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Canada has been able to ward off a recession thus far, but our luck and good fortune won’t hold up much longer

Michael TaubeMany Western democracies, including Canada, have been understandably concerned about global economic conditions over the past few years. Massive COVID-19 spending by most governments, combined with factors such as high inflation, soaring housing prices and mortgage rates and escalating costs for food and clothing, have pushed many individuals and families to the brink of financial insecurity – and, in some cases, ruin.

This has led to increased concerns about the looming possibility of a global economic recession.

The National Bureau of Economic Research (NBER) defined a recession as a “significant decline in economic activity spread across the economy, lasting more than a few months, normally visible in real GDP [Gross Domestic Product], real income, employment, industrial production, and wholesale-retail sales.” There’s also a basic rule of thumb that two consecutive quarters of negative GDP growth means a country is in recession, although there are other economic factors and measures to be considered.

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Is the world about to spiral in this direction? It appears so, and Canada will undoubtedly be part of this awful ride.

RBC economists Nathan Janzen and Claire Fan, who had predicted last July that Canada was heading for a recession, updated their forecast within a few months.

“Cracks are forming in Canada’s economy,” they wrote in the Oct. 12, 2022, edition of Proof Point. “Housing markets have cooled sharply. Central banks are in the midst of one of the most aggressive rate-hiking cycles in history. And while labour markets remain strong, employment is down by 92,000 over the last four months.” They also noted that the Bank of Canada was expected at that time “to lift the overnight rate to four percent,” and the U.S. Federal Reserve would “likely hike to between 4.5 percent and 4.75 percent by early 2023.”

In Janzen and Fan’s analysis, “these factors will hasten the arrival of a recession in Canada – which we now expect to start in the first quarter of 2023.” Fortunately, our country has been able to stave off the dreaded “R” word to date.

The Bank of Canada’s target for the overnight rate reached five percent this summer, with the bank rate and deposit rate matching the same percentage. These figures could have easily triggered a recession, but they didn’t. “Global inflation is easing, with lower energy prices and a decline in goods price inflation,” according to a July 12 media release, and “economic growth has been stronger than expected, especially in the United States, where consumer and business spending has been surprisingly resilient.”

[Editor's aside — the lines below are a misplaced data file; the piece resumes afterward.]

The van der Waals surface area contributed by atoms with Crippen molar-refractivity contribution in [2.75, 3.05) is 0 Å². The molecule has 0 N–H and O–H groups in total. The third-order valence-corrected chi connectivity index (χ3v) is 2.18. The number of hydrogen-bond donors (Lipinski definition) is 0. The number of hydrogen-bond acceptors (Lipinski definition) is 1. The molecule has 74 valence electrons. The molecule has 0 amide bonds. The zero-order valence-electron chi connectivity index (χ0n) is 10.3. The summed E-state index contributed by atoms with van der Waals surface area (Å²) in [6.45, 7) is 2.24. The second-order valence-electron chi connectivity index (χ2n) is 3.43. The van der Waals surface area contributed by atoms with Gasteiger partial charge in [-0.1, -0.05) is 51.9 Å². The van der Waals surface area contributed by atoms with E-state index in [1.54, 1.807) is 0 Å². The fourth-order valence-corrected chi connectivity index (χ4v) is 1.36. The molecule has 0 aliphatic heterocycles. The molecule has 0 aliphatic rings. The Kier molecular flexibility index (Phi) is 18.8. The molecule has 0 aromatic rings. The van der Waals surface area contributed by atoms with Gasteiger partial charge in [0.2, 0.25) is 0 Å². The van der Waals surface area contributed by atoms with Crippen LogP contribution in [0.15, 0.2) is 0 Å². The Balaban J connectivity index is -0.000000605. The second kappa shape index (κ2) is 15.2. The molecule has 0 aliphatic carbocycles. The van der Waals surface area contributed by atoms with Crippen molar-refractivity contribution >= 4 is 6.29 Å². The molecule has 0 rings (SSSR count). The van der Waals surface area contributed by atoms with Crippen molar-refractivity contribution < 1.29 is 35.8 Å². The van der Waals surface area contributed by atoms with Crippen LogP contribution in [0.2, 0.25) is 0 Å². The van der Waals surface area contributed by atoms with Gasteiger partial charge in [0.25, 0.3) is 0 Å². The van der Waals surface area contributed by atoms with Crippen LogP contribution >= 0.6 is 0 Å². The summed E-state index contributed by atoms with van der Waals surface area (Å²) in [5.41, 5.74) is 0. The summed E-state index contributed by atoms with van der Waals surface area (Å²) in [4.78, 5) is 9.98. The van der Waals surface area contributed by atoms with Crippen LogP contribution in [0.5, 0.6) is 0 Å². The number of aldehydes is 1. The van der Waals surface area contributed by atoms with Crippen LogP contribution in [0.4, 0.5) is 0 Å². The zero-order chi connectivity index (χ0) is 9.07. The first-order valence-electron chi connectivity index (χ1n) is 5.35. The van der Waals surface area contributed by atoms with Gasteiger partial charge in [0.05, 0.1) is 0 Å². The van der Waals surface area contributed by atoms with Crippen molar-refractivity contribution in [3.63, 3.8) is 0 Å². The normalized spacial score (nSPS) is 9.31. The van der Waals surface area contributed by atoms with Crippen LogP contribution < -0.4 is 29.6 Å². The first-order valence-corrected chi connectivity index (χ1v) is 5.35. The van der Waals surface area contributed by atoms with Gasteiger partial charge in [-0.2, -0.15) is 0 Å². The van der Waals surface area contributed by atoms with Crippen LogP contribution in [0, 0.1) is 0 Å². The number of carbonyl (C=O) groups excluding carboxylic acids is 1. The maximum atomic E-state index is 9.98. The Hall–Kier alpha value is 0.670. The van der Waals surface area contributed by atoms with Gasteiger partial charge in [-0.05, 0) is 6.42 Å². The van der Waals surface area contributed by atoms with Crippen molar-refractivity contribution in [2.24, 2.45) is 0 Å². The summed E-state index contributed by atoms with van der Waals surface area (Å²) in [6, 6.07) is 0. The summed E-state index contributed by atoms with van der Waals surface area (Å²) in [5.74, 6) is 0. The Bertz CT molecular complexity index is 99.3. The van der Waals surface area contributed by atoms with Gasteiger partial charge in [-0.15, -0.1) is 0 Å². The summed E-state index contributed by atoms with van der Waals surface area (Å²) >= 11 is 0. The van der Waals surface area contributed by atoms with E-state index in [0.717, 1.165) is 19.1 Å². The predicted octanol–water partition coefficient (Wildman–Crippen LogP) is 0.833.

At the same time, serious economic concerns remain.

“Robust demand and tight labour markets are causing persistent inflationary pressures in services,” the Bank mentioned. Meanwhile, “China’s economic growth is softening, with slowing exports and ongoing weakness in its property sector” while growth in the euro area “is effectively stalled: while the service sector continues to grow, manufacturing is contracting.” In other words, “global financial conditions have tightened, with bond yields up in North America and Europe as major central banks signal further interest rate increases may be needed to combat inflation.”

The Bank also noted that “Canada’s economy has been stronger than expected, with more momentum in demand” and strong consumption growth in the first quarter. That’s true, but it also expected consumer spending “to slow in response to the cumulative increase in interest rates, recent retail trade and other data suggest more persistent excess demand in the economy.” The threat of higher interest rates means “the Bank expects economic growth to slow, averaging around one percent through the second half of this year and the first half of next year.”

Long story short, Canada has been able to ward off a recession thus far. If domestic and international economic conditions continue to either slow down or worsen along the lines of what the Bank suggested, our luck and good fortune won’t hold up much longer.

There are already some early warning signs of this.

Reuters’s Ismail Shakil and Steve Scherer wrote on Sept. 1 that “Canada’s economy unexpectedly contracted in the second quarter at an annualized rate of 0.2 percent and growth was most likely flat in July … a result that will probably allow the central bank to hold rates amid a possible recession.” Their colleague, Fergal Smith, wrote on the same day that “the Canadian dollar on Friday weakened by the most in one month against its U.S. counterpart,” a decline of six percent, “as investors slashed bets on another Bank of Canada interest rate hike.”

If the third and fourth quarters of 2023 follow a similar pattern, Canada will likely be in a small (or modest) recession. This won’t immediately cripple our economy, but many individuals, families, businesses and communities will be directly affected.

The vast majority of Canadians will be desperately looking for answers. Alas, they’ll have to face an unfortunate political reality. The fiscally irresponsible federal Liberal government barely understands the questions, and Prime Minister Justin Trudeau won’t be Canada’s economic saviour.

Michael Taube, a Troy Media syndicated columnist and Washington Times contributor, was a speechwriter for former Prime Minister Stephen Harper. He holds a master’s degree in comparative politics from the London School of Economics.

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